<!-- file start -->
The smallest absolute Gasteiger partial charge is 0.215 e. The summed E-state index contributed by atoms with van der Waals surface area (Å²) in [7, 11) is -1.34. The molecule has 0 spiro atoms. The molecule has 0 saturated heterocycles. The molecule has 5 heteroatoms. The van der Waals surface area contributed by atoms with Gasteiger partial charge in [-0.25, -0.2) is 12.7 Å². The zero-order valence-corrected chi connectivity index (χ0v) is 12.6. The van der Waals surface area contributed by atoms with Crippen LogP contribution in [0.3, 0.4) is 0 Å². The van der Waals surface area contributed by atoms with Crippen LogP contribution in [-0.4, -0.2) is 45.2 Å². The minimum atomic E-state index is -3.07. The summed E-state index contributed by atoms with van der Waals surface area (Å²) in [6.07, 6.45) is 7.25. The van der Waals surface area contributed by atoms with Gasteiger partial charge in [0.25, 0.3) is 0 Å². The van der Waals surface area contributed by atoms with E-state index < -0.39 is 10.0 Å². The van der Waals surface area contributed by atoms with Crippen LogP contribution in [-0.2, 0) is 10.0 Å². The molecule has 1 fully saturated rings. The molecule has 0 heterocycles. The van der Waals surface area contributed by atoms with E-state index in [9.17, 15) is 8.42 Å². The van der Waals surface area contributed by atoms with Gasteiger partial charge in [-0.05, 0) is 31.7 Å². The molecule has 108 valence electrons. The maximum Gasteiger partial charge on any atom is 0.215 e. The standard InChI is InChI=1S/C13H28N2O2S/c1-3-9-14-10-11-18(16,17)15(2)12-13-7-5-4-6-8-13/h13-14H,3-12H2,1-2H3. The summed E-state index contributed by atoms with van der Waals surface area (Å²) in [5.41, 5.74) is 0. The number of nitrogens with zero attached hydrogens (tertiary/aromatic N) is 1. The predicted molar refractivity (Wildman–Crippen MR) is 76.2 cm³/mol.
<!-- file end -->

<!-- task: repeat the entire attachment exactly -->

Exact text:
The smallest absolute Gasteiger partial charge is 0.215 e. The summed E-state index contributed by atoms with van der Waals surface area (Å²) in [7, 11) is -1.34. The molecule has 0 spiro atoms. The molecule has 0 saturated heterocycles. The molecule has 5 heteroatoms. The van der Waals surface area contributed by atoms with Gasteiger partial charge in [-0.25, -0.2) is 12.7 Å². The zero-order valence-corrected chi connectivity index (χ0v) is 12.6. The van der Waals surface area contributed by atoms with Crippen LogP contribution in [0.3, 0.4) is 0 Å². The van der Waals surface area contributed by atoms with Crippen LogP contribution in [-0.4, -0.2) is 45.2 Å². The minimum atomic E-state index is -3.07. The summed E-state index contributed by atoms with van der Waals surface area (Å²) in [6.07, 6.45) is 7.25. The van der Waals surface area contributed by atoms with Gasteiger partial charge in [0.25, 0.3) is 0 Å². The van der Waals surface area contributed by atoms with E-state index < -0.39 is 10.0 Å². The van der Waals surface area contributed by atoms with Crippen LogP contribution in [-0.2, 0) is 10.0 Å². The molecule has 1 fully saturated rings. The molecule has 0 heterocycles. The van der Waals surface area contributed by atoms with E-state index in [9.17, 15) is 8.42 Å². The van der Waals surface area contributed by atoms with Gasteiger partial charge in [-0.05, 0) is 31.7 Å². The molecule has 108 valence electrons. The maximum Gasteiger partial charge on any atom is 0.215 e. The standard InChI is InChI=1S/C13H28N2O2S/c1-3-9-14-10-11-18(16,17)15(2)12-13-7-5-4-6-8-13/h13-14H,3-12H2,1-2H3. The summed E-state index contributed by atoms with van der Waals surface area (Å²) in [5.41, 5.74) is 0. The number of nitrogens with zero attached hydrogens (tertiary/aromatic N) is 1. The predicted molar refractivity (Wildman–Crippen MR) is 76.2 cm³/mol.